|Prince Charles visiting an Orthodox Coptic Centre in London|
Last December 17th, 2013, HRH, The Prince Charles had these words to say, words that this blog reported on, and words that take on an even more poignant meaning these past few days, given the genocidal removal and extermination of Iraqi Christians from Mosul.
For myself, I have for some time now been deeply troubled by the growing difficulties faced by Christian communities in various parts of the Middle East. It seems to me that we cannot ignore the fact that Christians in the Middle East are, increasingly, being deliberately targeted by fundamentalist Islamist militants. Christianity was, literally, born in the Middle East and we must not forget our Middle Eastern brothers and sisters in Christ. Their church communities link us straight back to the early Church, as I was reminded by hearing Aramaic, Our Lord's own language, spoken and sung a few hours ago.
Yet, today, the Middle East and North Africa has the lowest concentration of Christians in the world – just four per cent of the population and it is clear that the Christian population of the Middle East has dropped dramatically over the last century and is falling still further.
This has an effect on all of us, although, of course, primarily on those Christians who can no longer continue to live in the Middle East: we all lose something immensely and irreplaceably precious when such a rich tradition dating back two thousand years begins to disappear. It is, therefore, especially delightful to see such a rich panoply of church life here to-day, including the Antiochian, Greek, Coptic, Syrian, and Armenian Orthodox Churches, the Melkite, Maronite, Syrian Catholic, Chaldean, and Roman Catholic Churches, as well as the Church of the East, and Churches established, dare I say it, somewhat more recently, including the Anglican Church!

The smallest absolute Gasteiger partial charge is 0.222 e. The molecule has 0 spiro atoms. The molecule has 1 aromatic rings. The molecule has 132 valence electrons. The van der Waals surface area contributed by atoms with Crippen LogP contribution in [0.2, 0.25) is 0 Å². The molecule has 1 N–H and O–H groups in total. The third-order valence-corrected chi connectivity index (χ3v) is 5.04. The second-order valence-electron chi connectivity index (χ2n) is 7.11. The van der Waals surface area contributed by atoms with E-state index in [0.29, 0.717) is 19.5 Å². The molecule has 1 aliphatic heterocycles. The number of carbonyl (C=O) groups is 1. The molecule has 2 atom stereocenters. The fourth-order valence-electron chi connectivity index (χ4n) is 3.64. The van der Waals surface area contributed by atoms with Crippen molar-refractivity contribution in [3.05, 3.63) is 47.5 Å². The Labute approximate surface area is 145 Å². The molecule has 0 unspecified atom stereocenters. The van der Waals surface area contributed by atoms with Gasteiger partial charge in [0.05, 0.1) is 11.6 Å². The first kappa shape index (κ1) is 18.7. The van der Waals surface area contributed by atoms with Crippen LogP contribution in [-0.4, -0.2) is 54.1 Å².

In saying all this about the difficulties facing the Christian churches in the Middle East I am, of course, conscious that they are not the only faith community in this region suffering at the moment, nor is the Middle East the only part of the world in which Christians are suffering, but, given the particularly acute circumstances faced by the church communities in the Middle East to-day, I felt it worthwhile to draw attention to their current plight. It is important to note, above all, that the decline of Christians in the region represents a major blow to peace as Christians are part of the fabric of society, often acting as bridge-builders between other communities. This crucial role throughout Middle Eastern society is one recognized by many Muslims (who are not extremists), both Shia or Sunni, who attest to the fact that Christians are their friends and that their communities are needed.
Jordan has set a wonderful example in this regard and, as my wife and I saw for ourselves during our visit earlier this year, has again taken in a huge number of refugees, this time from Syria during the present troubles and, moreover, is, as I have alluded to earlier, under His Majesty King Abdullah II's leadership, a most heartening and courageous witness to the fruitful tolerance and respect between faith communities.
For twenty years, I have tried to build bridges between Islam and Christianity and to dispel ignorance and misunderstanding. The point though, surely, is that we have now reached a crisis where the bridges are rapidly being deliberately destroyed by those with a vested interest in doing so – and this is achieved through intimidation, false accusation and organized persecution – including to Christian communities in the Middle East at the present time.